"In astrology, a horoscope is a chart or diagram representing the positions of the Sun, Moon, planets, the astrological aspects, and sensitive angles at the time of an event, such as the moment of a person's birth. The word horoscope is derived from Greek words meaning "a look at the hours" (horoskopos, pl. horoskopoi, or "marker(s) of the hour.") Other commonly used names for the horoscope in English include astrological chart, astro-chart, celestial map, sky-map, star-chart, cosmogram, vitasphere, radical chart, radix, chart wheel, or simply chart."
"It is used as a method of divination regarding events relating to the point in time it represents and forms the basis of the horoscopic traditions of astrology. However, no studies have shown any scientific support for the accuracy of horoscopes, and the methods used to make interpretations are, at best, pseudo-scientific."
"In common usage, horoscope often refers to an astrologer's interpretation, usually through a system of Sun sign astrology or based on calendar significance of an event, as in Chinese astrology. In particular, many newspapers and magazines carry predictive columns based on celestial influences in relation to the zodiacal placement of the Sun on the day of a person's birth, identifying the individual's Sun sign or "star sign" based on a conventional zodiac (which is not the celestial one). Such a concept is distinct from horoscopes as typically employed, where only the traditional zodiacal placement of the Sun is considered in interpretation. While this modern usage is perhaps the most popular in the colloquial lexicon, this article will focus primarily on the traditional concept."
Construction of a horoscope in Western Astrology
To create a horoscope, an astrologer first has to ascertain the exact time and place of the subject's birth, or the initiation of an event. The local standard time (adjusting for any daylight saving time or war time) is then converted into Greenwich Mean Time or Universal Time at that same instant. The astrologer then has to convert this into the local sidereal time at birth in order to be able to calculate the ascendant and midheaven. The astrologer will next consult a set of tables called an ephemeris, which lists the location of the Sun, Moon and planets for a particular year, date and sidereal time, with respect to the northern hemisphere vernal equinox or the fixed stars (depending on which astrological system is being used). The astrologer then adds or subtracts the difference between the longitude of Greenwich and the longitude of the place in question to determine the true local mean time (LMT) at the place of birth to show where planets would be visible above the horizon at the precise time and place in question. Planets hidden from view beneath the earth are also shown in the horoscope.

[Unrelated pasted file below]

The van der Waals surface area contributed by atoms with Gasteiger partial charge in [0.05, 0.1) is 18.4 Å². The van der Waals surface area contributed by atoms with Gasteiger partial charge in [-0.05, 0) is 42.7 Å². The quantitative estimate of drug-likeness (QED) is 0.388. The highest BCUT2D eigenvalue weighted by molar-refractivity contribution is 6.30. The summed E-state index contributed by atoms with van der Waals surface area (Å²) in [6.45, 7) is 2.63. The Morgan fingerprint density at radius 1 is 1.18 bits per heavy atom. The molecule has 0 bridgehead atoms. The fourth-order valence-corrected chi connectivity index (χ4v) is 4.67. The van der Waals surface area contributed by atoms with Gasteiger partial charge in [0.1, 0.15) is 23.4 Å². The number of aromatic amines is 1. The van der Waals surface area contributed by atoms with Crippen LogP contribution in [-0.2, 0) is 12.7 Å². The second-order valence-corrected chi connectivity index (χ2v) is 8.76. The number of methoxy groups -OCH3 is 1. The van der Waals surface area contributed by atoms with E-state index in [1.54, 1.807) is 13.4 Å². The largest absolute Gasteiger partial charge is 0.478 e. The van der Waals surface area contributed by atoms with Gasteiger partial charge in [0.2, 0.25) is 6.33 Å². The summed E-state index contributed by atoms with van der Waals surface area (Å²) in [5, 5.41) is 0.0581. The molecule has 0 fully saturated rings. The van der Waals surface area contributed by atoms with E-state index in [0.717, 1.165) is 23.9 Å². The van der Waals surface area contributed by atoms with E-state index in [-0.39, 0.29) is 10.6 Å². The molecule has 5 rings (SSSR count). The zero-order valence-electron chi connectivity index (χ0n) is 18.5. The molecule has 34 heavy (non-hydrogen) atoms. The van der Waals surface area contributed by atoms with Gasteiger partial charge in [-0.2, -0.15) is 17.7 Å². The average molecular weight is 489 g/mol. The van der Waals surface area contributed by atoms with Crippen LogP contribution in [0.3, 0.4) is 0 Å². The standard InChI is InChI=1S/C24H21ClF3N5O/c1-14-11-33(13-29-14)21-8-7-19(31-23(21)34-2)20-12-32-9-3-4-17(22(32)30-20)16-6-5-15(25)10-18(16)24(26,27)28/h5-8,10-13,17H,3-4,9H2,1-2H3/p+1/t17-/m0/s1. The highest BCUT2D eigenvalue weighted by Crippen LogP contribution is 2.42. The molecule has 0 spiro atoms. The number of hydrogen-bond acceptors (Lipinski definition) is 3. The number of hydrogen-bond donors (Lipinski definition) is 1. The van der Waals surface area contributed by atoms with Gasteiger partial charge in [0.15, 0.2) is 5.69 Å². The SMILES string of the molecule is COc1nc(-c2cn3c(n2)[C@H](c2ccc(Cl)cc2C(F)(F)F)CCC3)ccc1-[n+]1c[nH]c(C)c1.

The horoscope 12 sectors around the circle of the ecliptic, starting from the eastern horizon with the ascendant or rising sign. These 12 sectors are called the houses and numerous systems for calculating these divisions exist. Tables of houses have been published since the 19th Century to make this otherwise demanding task easier."
"The astrological symbols/glyphs used in Western astrology to represent the planets in astrologyThe chart thus begins with a framework of 12 houses. Upon this the signs of the zodiac are superimposed. In the equal house system the cusp between any two houses will fall at the same degree for each of the at 12° of Leo, the second house will begin at 12° of Virgo, the third at 12° Libra, and so on. In house systems that take into consideration the effects of the angle of intersection between the planes of the horizon and the ecliptic, the calculations are more complicated. For these calculations it is essential to know the latitude of the event. Tables are available for these calculations, but they are now commonly calculated by computer. Most astrology computer programs allow the user to choose from a variety of house systems."
Placements of the planets
"Having established the relative positions of the signs in the houses, the astrologer positions the sun, moon, and planets at their proper celestial longitudes. Some astrologers also take note of minor planetary bodies, fixed stars, asteroids (for example, Chiron) and other mathematically calculated points and angles such as the vertex, equatorial ascendant, etc. Many astrologers also use what are commonly referred to as Arabic parts (or Greek Lots), the most common of which is the Part of Fortune (Pars Fortunae)....